September Empties (Mostly Drugstore/Dollar Tree)

First of all, let me apologize for my absence over the last three weeks! In that space of time, I lost an uncle and my grandmother, attended a memorial service for an uncle who passed earlier this summer, and have been kept busy by a lot of other obligations. It’s amazing how things pile up while you’re attending to family emergencies. But now I’m back and able to give this blog the attention it deserves.

I made a decision earlier this year to get serious about my financial goals. Buying $20 bottles of conditioner is great if you have the disposable income, but I don’t. A couple of setbacks depleted my savings and home ownership seems completely out of reach for me right now. Health and beauty items seem like the easiest way for me to cut costs.

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Dermasil Advanced Treatment Creamy Lotion (Would Buy Again)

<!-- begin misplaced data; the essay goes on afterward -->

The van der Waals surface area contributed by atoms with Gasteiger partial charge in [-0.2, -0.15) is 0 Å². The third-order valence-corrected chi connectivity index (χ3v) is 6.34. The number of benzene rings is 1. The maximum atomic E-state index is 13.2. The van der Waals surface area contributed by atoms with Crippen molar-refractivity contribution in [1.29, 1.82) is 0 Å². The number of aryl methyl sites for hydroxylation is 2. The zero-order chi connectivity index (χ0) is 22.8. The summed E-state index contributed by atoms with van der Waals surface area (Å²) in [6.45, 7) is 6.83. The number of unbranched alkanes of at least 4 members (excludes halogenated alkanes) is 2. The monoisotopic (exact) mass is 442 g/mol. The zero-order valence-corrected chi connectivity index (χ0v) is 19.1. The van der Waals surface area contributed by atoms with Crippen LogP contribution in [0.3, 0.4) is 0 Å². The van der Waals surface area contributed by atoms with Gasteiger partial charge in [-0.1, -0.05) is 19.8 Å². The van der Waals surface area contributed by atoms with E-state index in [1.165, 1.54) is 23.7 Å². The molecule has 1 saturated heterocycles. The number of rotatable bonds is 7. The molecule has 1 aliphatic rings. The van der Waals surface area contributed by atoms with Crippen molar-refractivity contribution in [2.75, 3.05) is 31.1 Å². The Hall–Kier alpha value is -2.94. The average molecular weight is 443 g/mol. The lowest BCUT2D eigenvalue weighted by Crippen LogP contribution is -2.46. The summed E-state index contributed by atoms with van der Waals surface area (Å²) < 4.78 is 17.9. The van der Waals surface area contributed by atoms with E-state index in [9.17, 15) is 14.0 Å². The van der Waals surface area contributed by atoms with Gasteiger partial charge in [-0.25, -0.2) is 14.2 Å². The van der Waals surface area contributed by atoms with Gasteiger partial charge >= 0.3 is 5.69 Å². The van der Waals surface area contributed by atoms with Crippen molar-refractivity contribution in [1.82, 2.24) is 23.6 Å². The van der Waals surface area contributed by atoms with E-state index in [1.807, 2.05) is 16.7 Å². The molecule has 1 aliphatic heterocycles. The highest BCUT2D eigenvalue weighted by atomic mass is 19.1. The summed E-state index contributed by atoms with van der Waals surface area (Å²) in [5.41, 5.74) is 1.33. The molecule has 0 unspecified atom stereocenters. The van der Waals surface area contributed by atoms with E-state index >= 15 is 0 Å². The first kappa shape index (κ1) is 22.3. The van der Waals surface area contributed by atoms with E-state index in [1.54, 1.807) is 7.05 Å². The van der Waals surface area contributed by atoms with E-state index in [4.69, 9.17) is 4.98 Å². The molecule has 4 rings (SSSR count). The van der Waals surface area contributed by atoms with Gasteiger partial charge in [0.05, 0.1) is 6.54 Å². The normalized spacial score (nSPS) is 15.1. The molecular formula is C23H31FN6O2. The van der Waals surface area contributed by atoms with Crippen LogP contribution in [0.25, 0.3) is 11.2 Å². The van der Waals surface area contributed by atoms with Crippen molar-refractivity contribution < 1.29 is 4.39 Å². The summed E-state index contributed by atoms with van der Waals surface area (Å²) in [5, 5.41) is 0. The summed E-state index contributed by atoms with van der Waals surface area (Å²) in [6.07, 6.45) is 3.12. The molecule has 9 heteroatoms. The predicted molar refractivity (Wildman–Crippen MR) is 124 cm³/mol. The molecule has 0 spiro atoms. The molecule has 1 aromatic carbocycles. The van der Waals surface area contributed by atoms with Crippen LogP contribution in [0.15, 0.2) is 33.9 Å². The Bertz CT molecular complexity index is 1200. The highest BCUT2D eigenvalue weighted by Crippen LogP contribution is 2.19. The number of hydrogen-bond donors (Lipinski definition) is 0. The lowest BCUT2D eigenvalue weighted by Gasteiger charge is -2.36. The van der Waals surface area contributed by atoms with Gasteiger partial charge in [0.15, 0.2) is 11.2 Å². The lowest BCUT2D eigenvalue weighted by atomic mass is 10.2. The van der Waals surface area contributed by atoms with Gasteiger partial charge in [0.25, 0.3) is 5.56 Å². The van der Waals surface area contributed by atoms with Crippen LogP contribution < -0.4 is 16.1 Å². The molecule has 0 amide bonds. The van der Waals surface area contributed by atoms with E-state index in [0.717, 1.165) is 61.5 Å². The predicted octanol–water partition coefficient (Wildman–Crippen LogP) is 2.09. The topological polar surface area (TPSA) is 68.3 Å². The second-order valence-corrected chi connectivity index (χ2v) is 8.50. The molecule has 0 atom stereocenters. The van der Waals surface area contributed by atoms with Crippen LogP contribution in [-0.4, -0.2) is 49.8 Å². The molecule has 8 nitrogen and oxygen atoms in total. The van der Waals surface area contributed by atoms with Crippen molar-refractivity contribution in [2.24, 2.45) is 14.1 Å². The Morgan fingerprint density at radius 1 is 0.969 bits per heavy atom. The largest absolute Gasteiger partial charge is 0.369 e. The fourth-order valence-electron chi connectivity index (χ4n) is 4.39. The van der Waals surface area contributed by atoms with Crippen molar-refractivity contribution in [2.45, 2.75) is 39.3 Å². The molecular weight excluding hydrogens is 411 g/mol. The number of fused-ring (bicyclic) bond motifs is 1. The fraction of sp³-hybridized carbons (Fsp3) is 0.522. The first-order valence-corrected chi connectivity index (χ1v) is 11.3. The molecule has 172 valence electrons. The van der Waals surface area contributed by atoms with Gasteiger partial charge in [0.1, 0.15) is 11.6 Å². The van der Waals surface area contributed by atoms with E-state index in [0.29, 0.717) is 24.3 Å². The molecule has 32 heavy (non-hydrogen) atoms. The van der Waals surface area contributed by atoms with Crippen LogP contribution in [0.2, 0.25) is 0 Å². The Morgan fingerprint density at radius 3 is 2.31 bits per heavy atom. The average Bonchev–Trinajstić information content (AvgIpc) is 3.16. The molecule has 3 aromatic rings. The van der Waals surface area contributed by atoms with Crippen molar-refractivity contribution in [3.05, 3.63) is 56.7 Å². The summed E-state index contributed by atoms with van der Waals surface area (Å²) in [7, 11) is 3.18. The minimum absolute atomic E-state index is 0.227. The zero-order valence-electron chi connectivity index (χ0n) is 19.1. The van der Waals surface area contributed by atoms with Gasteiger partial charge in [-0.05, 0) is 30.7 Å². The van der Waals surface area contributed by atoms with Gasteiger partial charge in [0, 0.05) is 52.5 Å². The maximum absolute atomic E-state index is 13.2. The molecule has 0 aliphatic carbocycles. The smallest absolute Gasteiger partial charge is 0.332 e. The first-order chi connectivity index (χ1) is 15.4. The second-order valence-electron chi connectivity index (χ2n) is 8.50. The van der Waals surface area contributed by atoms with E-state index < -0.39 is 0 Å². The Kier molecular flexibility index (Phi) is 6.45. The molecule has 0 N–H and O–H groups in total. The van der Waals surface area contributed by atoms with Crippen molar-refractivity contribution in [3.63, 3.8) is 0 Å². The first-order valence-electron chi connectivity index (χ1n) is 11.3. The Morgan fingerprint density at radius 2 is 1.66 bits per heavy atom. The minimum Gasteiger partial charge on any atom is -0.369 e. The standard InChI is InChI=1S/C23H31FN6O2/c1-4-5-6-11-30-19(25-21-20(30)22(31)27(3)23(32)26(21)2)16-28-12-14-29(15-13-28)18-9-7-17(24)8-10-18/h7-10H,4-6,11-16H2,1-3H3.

Dollar Tree Oatmeal Moisturizing Lotion (Would Not Buy Again)

I picked up both of these lotions at Dollar Tree. Dermasil, pictured above, was the clear winner. Rich and creamy without being greasy, I can’t believe it came from Dollar Tree given my other experiences. The Aveeno knockoff oatmeal lotion wasn’t particularly moisturizing.

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Spa Haus Naturally Therapeutic Keratin Oil Conditioner (Would Not Buy Again)

Tresemmé Color Revitalize Shampoo (Would Buy Again)

None of the photographs shown are mine, as I recycled the packaging days or weeks ago. The Spa Haus keratin conditioner (from Dollar Tree) was in blue and green packaging when I purchased it. But it cannot be compared to any other oil-containing conditioner on the market. I honestly believe that this company just took their regular moisturizing conditioner and slapped the keratin and argan label on it, given the texture of my hair after using it. It wasn’t necessarily a bad product, but it didn’t seem to be as advertised either. The Tresemmé shampoo really seemed to work. A lot of times, color protecting shampoos weigh your hair down, but this felt as good as a clarifying shampoo while seeming to protect my color.